We all want to belong, don’t we?
At the same time - especially in the U.S. - we also want to be “rugged individuals.” This tension can be challenging.
Labels and group identity can be restrictive (or even harmful) at times, but they can also help us know where we “fit.” Sociology teaches that one of the ways we understand ourselves is by the groups we believe we are a part of and, just as important, the groups we know we are not a part of.
I have always identified as a white Evangelical Christian woman. I believe I am these things. I grew up learning all the songs, going to the camps, reading all the Christy Miller books. I even wore the t-shirts. I was that little fish swimming against the flow. I was a Christian girl through and through.
But many years back, I started to feel like maybe I didn’t quite fit into that group. I don’t know if it was me feeling itchy or if I was getting the vibe from others that I didn’t belong. But if this identity were a crowded trolley, I was getting elbowed and jostled inside the white, Christian woman car a lot. And it hurt.
It started when I moved to live cross-culturally among the poor at age 19. My encounters with people and experiences that were completely outside my realm of understanding began shaping me in different ways. Then I got married to someone whose culture, first language, and immigration status was different than mine. And together we lived among a third culture and placed our kids in a public school where they are in the minority group. Each of my choices seemed to raise questions about whether or not I belonged in “my group.”
I may have wondered about these things myself, but I was content to stay in the car with my people. But it also felt like slowly and sweetly - and with all the genteel of Southern white women - they were pushing me out of the car and into the road. Last year felt like the final kick. You don’t belong here.
It is taking some time, but I am becoming more comfortable not belonging. Or at least, not belonging to labels I’ve held for so long. I found Brené Brown's recent book, Braving the Wilderness: The Quest for True Belonging and the Courage to Stand Alone, to be so encouraging and practical. She writes, “You are only free when you realize you belong no place—you belong every place—no place at all. The price is high. The reward is great.”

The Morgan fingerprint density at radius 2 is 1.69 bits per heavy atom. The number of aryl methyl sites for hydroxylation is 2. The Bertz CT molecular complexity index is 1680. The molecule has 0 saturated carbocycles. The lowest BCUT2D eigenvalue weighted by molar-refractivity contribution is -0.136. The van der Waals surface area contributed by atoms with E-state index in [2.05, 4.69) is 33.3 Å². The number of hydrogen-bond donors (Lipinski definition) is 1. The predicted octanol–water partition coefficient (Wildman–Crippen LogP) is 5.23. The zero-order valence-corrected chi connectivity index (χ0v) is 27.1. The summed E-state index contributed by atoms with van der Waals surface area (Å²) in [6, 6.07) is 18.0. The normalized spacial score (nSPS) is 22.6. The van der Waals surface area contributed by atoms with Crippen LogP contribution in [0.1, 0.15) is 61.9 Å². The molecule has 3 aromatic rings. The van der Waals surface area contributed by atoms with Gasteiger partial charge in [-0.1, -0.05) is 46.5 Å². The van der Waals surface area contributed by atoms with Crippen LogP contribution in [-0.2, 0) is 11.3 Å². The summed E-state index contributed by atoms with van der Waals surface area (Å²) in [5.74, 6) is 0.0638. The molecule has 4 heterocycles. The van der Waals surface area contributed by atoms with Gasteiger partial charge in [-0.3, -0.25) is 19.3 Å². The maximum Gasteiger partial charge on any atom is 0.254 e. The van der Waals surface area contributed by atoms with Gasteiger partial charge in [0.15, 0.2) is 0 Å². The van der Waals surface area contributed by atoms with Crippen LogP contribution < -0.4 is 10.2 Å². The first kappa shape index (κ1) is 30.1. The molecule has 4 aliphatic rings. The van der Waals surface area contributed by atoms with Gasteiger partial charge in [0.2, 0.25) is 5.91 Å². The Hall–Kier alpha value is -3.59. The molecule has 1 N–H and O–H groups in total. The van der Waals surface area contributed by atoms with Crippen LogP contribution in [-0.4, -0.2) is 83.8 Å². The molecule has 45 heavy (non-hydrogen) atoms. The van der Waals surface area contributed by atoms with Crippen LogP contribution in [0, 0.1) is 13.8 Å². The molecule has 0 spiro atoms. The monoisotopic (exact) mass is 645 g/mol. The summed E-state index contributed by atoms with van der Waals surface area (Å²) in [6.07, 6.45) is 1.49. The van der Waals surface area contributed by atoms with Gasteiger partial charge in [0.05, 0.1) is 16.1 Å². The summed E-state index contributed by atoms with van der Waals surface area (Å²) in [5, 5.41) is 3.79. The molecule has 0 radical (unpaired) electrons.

In stepping away from some of the labels that defined me, I resonate with the description of loneliness belonging no place. But I also find deep encouragement as Brown writes about the wilderness and the people you meet in that space.
I believe I do belong to a group, a collective of people working hard to live differently in the world. To challenge injustice. To seek God’s face. To promote reconciliation and peace and shalom. I don't often use the image of wilderness. I think of these folks as bridge-builders, extended out over a lonely cavern, connecting otherwise disconnected worlds. We belong no place, we belong every place.
In our family, we are trying to make different choices. We are doing our best to live differently because we believe that’s what it means to follow God. Not fitting into all the boxes. Not following all the culturally prescribed norms. Believe it or not, I think we’re swimming against the flow.
I know many of you belong to that group as well. You know the feeling of being pushed out of a group you thought you were a part of. And to you, I say welcome! We are your people. I may be dirty and a little bruised (jumping out of a moving vehicle never gets any easier), but I am cheering you on with all my little heart.
How are you living different in this season of life? Where have you seen your desire to follow God or to stay true to your values cause you to "go against the flow"?
Photo credit: RogueRetro